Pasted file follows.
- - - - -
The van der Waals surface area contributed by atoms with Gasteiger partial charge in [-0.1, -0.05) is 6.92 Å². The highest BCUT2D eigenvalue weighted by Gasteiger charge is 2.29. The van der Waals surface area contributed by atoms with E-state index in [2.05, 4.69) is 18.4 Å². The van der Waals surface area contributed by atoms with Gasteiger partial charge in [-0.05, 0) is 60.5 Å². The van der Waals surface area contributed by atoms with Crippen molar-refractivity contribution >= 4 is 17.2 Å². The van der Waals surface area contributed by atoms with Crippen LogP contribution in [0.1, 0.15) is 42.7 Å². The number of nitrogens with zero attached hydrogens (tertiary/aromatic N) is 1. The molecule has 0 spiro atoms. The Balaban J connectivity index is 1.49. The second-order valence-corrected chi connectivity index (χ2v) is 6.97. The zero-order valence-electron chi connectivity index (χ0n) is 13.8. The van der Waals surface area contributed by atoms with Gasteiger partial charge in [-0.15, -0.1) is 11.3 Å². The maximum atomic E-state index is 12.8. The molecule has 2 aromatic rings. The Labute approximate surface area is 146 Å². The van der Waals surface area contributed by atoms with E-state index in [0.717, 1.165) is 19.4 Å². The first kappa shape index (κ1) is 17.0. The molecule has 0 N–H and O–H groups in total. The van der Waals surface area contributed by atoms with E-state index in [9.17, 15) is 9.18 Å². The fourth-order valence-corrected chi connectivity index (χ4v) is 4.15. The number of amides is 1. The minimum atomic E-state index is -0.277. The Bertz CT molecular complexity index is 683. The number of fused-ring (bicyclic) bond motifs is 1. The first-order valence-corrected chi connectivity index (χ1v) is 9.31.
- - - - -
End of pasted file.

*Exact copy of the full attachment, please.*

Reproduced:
The van der Waals surface area contributed by atoms with Gasteiger partial charge in [-0.1, -0.05) is 6.92 Å². The highest BCUT2D eigenvalue weighted by Gasteiger charge is 2.29. The van der Waals surface area contributed by atoms with E-state index in [2.05, 4.69) is 18.4 Å². The van der Waals surface area contributed by atoms with Gasteiger partial charge in [-0.05, 0) is 60.5 Å². The van der Waals surface area contributed by atoms with Crippen molar-refractivity contribution >= 4 is 17.2 Å². The van der Waals surface area contributed by atoms with Crippen LogP contribution in [0.1, 0.15) is 42.7 Å². The number of nitrogens with zero attached hydrogens (tertiary/aromatic N) is 1. The molecule has 0 spiro atoms. The Balaban J connectivity index is 1.49. The second-order valence-corrected chi connectivity index (χ2v) is 6.97. The zero-order valence-electron chi connectivity index (χ0n) is 13.8. The van der Waals surface area contributed by atoms with Gasteiger partial charge in [-0.15, -0.1) is 11.3 Å². The maximum atomic E-state index is 12.8. The molecule has 2 aromatic rings. The Labute approximate surface area is 146 Å². The van der Waals surface area contributed by atoms with E-state index in [0.717, 1.165) is 19.4 Å². The first kappa shape index (κ1) is 17.0. The molecule has 0 N–H and O–H groups in total. The van der Waals surface area contributed by atoms with E-state index in [9.17, 15) is 9.18 Å². The fourth-order valence-corrected chi connectivity index (χ4v) is 4.15. The number of amides is 1. The minimum atomic E-state index is -0.277. The Bertz CT molecular complexity index is 683. The number of fused-ring (bicyclic) bond motifs is 1. The first-order valence-corrected chi connectivity index (χ1v) is 9.31.